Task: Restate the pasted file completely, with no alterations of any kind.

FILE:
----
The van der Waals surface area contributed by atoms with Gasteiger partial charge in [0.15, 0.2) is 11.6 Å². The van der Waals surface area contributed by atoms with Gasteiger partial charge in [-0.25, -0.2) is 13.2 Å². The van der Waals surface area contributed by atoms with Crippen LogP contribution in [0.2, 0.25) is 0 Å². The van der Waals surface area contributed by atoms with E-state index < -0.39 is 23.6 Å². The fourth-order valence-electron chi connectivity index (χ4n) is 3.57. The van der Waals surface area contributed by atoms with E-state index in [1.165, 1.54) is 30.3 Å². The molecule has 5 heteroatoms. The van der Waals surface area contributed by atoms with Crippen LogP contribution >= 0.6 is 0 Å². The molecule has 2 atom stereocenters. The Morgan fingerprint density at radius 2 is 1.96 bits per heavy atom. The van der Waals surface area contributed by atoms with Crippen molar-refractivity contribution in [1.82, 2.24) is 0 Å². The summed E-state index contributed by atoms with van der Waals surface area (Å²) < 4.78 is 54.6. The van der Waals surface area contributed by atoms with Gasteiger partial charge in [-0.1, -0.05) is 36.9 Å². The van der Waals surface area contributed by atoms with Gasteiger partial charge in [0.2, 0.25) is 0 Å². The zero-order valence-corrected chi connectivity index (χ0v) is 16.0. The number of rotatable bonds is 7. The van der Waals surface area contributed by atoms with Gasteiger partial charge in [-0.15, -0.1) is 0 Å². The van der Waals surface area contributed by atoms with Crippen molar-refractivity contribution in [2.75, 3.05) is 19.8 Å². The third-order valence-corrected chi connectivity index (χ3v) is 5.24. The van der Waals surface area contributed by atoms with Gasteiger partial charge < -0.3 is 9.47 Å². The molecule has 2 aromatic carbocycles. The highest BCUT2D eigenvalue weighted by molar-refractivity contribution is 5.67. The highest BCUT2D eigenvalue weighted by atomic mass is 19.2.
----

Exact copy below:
The van der Waals surface area contributed by atoms with Gasteiger partial charge in [0.15, 0.2) is 11.6 Å². The van der Waals surface area contributed by atoms with Gasteiger partial charge in [-0.25, -0.2) is 13.2 Å². The van der Waals surface area contributed by atoms with Crippen LogP contribution in [0.2, 0.25) is 0 Å². The van der Waals surface area contributed by atoms with E-state index < -0.39 is 23.6 Å². The fourth-order valence-electron chi connectivity index (χ4n) is 3.57. The van der Waals surface area contributed by atoms with E-state index in [1.165, 1.54) is 30.3 Å². The molecule has 5 heteroatoms. The van der Waals surface area contributed by atoms with Crippen LogP contribution >= 0.6 is 0 Å². The molecule has 2 atom stereocenters. The Morgan fingerprint density at radius 2 is 1.96 bits per heavy atom. The van der Waals surface area contributed by atoms with Crippen molar-refractivity contribution in [1.82, 2.24) is 0 Å². The summed E-state index contributed by atoms with van der Waals surface area (Å²) < 4.78 is 54.6. The van der Waals surface area contributed by atoms with Gasteiger partial charge in [-0.1, -0.05) is 36.9 Å². The van der Waals surface area contributed by atoms with Gasteiger partial charge in [0.2, 0.25) is 0 Å². The zero-order valence-corrected chi connectivity index (χ0v) is 16.0. The number of rotatable bonds is 7. The van der Waals surface area contributed by atoms with Gasteiger partial charge in [-0.15, -0.1) is 0 Å². The van der Waals surface area contributed by atoms with Crippen molar-refractivity contribution in [2.75, 3.05) is 19.8 Å². The third-order valence-corrected chi connectivity index (χ3v) is 5.24. The van der Waals surface area contributed by atoms with Gasteiger partial charge < -0.3 is 9.47 Å². The molecule has 2 aromatic carbocycles. The highest BCUT2D eigenvalue weighted by molar-refractivity contribution is 5.67. The highest BCUT2D eigenvalue weighted by atomic mass is 19.2.